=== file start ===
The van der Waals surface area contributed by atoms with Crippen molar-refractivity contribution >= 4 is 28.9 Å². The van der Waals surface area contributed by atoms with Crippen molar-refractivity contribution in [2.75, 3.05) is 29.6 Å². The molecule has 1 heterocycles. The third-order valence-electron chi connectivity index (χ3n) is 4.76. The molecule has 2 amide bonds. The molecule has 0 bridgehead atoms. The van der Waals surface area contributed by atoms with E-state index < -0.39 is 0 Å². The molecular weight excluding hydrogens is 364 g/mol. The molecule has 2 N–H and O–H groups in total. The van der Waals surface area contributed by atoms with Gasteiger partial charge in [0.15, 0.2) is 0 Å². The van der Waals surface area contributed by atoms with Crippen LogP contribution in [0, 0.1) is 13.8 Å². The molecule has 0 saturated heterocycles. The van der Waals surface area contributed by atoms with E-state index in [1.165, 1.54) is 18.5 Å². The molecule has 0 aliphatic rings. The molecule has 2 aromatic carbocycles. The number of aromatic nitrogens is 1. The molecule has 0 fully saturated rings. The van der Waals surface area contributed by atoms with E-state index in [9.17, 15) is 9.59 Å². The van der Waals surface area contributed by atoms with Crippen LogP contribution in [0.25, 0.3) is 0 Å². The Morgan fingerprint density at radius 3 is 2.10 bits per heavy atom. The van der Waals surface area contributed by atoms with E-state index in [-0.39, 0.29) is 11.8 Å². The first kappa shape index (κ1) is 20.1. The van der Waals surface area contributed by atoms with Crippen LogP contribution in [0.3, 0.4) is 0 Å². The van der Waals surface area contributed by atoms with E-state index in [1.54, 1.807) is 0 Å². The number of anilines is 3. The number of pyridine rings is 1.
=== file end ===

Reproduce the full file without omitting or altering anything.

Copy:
The van der Waals surface area contributed by atoms with Crippen molar-refractivity contribution >= 4 is 28.9 Å². The van der Waals surface area contributed by atoms with Crippen molar-refractivity contribution in [2.75, 3.05) is 29.6 Å². The molecule has 1 heterocycles. The third-order valence-electron chi connectivity index (χ3n) is 4.76. The molecule has 2 amide bonds. The molecule has 0 bridgehead atoms. The van der Waals surface area contributed by atoms with E-state index < -0.39 is 0 Å². The molecular weight excluding hydrogens is 364 g/mol. The molecule has 2 N–H and O–H groups in total. The van der Waals surface area contributed by atoms with Gasteiger partial charge in [0.15, 0.2) is 0 Å². The van der Waals surface area contributed by atoms with Crippen LogP contribution in [0, 0.1) is 13.8 Å². The molecule has 0 saturated heterocycles. The van der Waals surface area contributed by atoms with E-state index in [1.165, 1.54) is 18.5 Å². The molecule has 0 aliphatic rings. The molecule has 2 aromatic carbocycles. The number of aromatic nitrogens is 1. The molecule has 0 fully saturated rings. The van der Waals surface area contributed by atoms with E-state index in [9.17, 15) is 9.59 Å². The van der Waals surface area contributed by atoms with Crippen LogP contribution in [0.25, 0.3) is 0 Å². The Morgan fingerprint density at radius 3 is 2.10 bits per heavy atom. The van der Waals surface area contributed by atoms with E-state index in [-0.39, 0.29) is 11.8 Å². The first kappa shape index (κ1) is 20.1. The van der Waals surface area contributed by atoms with Crippen LogP contribution in [0.3, 0.4) is 0 Å². The van der Waals surface area contributed by atoms with E-state index in [1.54, 1.807) is 0 Å². The number of anilines is 3. The number of pyridine rings is 1.